A teenage girl who was misdiagnosed with arthritis has been told she has terminal cancer.
Alix Cassidy's mum, Caron, revealed that her daughter has burst into tears and told her 'I don't want to die', since her diagnosis.
However, Caron, from Glasgow, Scotland, praised her daughter's strength, while also criticising medical staff for not diagnosing her tumour sooner.
Alix, 17, first visited her GP in October 2018 after her fingers went numb and she was struggling to use them, reports the Daily Record .
She was sent home with painkillers, and following more trips to her local GP and A&E she was repeatedly misdiagnosed.
Caron, 39, said medics were dismissive when she took Alix to A&E at the Queen Elizabeth University Hospital and they insisted she wait for a scheduled appointment to examine her “ arthritis ” after Christmas.
She said: “A few days before Christmas I took Alix to A&E as she had lost the use of her fingers over two months. Staff accused me of trying to rush the appointment and sent us home with painkillers.”
Alix couldn’t open her Christmas presents so the family decided to go private and get a second opinion.
Caron recalls a simple 10-minute reflex test at Nuffield House was enough for a neurologist to confirm Alix didn’t have arthritis – and she was rushed to hospital for an urgent MRI scan.
Three hours after her scan, doctors at the Queen Elizabeth University Hospital told the teenager they had found a tumour on her spinal cord.
She had to endure a five-hour operation for a surgeon to take a biopsy of the tissue around her spine.
Caron said: “Alix lost use of her hands and left leg but she had no pain. It was only her back that was sore so they thought she might have an inflammatory disease.”
“Her surgeon told us he had looked at her biopsy and there was in fact no tumour, it was just a growth.
“We were absolutely delighted but unsure what would happen because we knew something was wrong.”
She stayed at the surgery aftercare unit for eight weeks when neurologists began to speculate that there might be a tumour after all.
Before her 17th birthday in March, Alix was allowed to go home in a wheelchair and was due to return for another MRI scan but both her arms and legs gave in.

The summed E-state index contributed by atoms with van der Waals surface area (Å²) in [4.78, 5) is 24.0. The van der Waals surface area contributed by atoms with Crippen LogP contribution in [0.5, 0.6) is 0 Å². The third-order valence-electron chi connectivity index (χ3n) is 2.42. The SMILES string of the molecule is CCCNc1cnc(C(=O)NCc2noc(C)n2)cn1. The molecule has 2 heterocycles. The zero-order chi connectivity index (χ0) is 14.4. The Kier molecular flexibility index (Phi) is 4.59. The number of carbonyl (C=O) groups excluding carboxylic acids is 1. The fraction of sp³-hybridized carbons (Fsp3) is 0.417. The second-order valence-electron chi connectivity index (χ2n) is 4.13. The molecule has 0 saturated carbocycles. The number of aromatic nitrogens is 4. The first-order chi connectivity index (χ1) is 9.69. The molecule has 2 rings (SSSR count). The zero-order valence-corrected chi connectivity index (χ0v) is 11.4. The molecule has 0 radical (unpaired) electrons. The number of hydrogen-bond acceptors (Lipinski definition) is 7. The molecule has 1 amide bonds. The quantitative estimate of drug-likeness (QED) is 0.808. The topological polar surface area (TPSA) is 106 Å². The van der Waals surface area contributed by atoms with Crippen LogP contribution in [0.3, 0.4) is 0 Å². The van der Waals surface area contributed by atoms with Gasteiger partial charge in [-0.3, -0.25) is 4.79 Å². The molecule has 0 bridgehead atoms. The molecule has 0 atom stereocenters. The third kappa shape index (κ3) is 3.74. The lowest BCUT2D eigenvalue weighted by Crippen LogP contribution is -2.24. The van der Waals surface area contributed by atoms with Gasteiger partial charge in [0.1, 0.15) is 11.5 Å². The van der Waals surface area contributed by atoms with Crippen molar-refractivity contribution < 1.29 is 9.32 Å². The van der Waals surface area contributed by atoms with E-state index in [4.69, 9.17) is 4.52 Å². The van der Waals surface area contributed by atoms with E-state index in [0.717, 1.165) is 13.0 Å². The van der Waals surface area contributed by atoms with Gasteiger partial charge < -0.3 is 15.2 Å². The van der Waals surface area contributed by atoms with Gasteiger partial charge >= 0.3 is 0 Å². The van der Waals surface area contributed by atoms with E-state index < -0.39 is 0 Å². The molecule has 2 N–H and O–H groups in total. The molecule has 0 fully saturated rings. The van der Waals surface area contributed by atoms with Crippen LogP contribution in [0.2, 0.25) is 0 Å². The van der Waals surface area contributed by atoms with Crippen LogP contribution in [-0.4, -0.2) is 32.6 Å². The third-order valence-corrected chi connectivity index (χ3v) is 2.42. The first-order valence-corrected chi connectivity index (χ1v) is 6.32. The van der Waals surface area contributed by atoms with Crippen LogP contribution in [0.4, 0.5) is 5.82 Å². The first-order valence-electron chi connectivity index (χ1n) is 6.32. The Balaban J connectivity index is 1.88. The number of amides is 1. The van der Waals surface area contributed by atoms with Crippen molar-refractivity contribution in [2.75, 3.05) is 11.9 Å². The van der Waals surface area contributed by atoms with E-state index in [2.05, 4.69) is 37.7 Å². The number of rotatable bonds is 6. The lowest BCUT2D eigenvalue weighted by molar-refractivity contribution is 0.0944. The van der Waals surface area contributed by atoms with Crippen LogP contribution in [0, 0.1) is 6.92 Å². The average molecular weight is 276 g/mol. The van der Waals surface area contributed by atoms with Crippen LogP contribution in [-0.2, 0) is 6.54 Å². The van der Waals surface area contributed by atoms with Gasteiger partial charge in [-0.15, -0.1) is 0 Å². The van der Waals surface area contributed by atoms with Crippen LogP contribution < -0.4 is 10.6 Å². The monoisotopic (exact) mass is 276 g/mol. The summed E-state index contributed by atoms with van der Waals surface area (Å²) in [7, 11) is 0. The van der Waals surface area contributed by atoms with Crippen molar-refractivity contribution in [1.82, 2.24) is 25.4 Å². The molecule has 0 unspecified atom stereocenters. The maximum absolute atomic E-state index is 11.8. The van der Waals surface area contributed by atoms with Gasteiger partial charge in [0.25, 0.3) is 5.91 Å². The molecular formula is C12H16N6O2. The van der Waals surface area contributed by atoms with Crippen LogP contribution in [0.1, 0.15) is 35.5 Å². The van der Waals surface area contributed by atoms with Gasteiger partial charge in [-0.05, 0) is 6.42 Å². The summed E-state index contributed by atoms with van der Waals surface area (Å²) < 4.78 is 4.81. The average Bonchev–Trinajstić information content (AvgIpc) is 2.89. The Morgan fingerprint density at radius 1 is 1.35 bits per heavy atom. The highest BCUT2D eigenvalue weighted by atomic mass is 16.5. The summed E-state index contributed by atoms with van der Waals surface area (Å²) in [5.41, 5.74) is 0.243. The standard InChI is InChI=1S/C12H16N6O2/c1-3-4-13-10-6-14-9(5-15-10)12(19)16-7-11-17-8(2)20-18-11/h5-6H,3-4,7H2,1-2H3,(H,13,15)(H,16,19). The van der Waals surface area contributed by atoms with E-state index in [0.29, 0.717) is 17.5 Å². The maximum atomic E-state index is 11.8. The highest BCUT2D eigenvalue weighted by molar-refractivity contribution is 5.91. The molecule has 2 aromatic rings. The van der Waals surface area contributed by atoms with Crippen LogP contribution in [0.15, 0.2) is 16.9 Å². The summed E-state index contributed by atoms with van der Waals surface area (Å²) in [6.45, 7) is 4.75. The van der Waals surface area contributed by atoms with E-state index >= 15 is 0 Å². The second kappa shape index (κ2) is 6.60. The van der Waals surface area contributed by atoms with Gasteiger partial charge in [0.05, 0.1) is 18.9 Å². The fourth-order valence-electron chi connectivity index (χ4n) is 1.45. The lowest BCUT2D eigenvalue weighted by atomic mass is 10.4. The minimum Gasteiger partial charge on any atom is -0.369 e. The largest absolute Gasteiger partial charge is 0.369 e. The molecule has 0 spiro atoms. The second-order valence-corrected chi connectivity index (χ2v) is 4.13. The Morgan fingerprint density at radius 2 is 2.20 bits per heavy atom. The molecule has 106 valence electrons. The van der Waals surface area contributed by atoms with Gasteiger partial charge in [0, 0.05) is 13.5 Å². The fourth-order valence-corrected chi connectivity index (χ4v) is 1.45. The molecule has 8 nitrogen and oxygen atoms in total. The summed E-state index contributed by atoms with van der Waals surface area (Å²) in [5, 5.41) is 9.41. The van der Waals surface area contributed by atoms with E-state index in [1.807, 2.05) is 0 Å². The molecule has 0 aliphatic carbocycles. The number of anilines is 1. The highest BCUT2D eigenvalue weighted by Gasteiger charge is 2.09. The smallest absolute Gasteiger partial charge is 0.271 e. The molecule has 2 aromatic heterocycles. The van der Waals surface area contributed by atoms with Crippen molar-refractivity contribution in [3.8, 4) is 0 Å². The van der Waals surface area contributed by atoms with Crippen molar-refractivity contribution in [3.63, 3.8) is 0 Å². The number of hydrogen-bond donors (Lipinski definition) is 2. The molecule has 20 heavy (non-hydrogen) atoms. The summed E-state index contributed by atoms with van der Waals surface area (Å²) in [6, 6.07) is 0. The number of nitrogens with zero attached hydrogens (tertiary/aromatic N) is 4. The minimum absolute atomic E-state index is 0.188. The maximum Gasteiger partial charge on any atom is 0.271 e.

She was admitted to A&E after she fell at home and was unable to get up.
Caron said: “When we arrived the surgeon kept assuring us it wasn’t a tumour. We scheduled another biopsy but it was postponed after Alix got blood clots in her lungs.”
On April 25 Alix had another biopsy and the surgeon confirmed she had a cancerous tumour on her spinal cord.
The next day the heartbroken teenager was told it was incurable.
Caron said: “Her surgeon told us that the biopsy found an aggressive tumour in her spinal cord. Before the biopsy took place they said the original growth hadn’t changed.
“How they could not have noticed this over five MRI scans and two biopsies is unbelievable.
“He said they originally thought the tumour was at stage 4 but it’s now at stage 9.”
“I’ve been told that I can either take Alix home for palliative care or we can move to the Beatson.”
Despite the NHS introducing stem cell treatment in January, the family have not been offered it.
A Go Fund Me page has been created to raise £15000 in funds to pay for private stem cell treatment with a Scottish company.
Kind well-wishers have already raised £3,400 for popular Alix.
Caron praised her daughter for her strength and determination.
She said:”Alix is amazing. She has her moments when she cries and says I don’t want to die. She’s got her wee dog, her friends and her whole life ahead of her.
“She was supposed to be studying childcare. She’s so brave and she knows we are doing everything we can.”
She added:”The NHS convinced us for 14 weeks that there wasn’t a tumour and now they’ve told us she’s got two months to live.
“All those months she could have been receiving proper treatment. I’ve lost my job to become Alix’s full time carer. I’ll do everything I can to save her.”
A spokesperson for NHS Greater Glasgow and Clyde said: "We understand this is a very difficult time for Alix and her family and fully realise how very upsetting this is for them.
"This is an incredibly complex case with a very difficult diagnostic process and we continue to do all we can to support Alix and to reassure her and her family of the appropriateness of the assessment, diagnosis and treatment in this case."
To donate to the Go Fund Me page click here .
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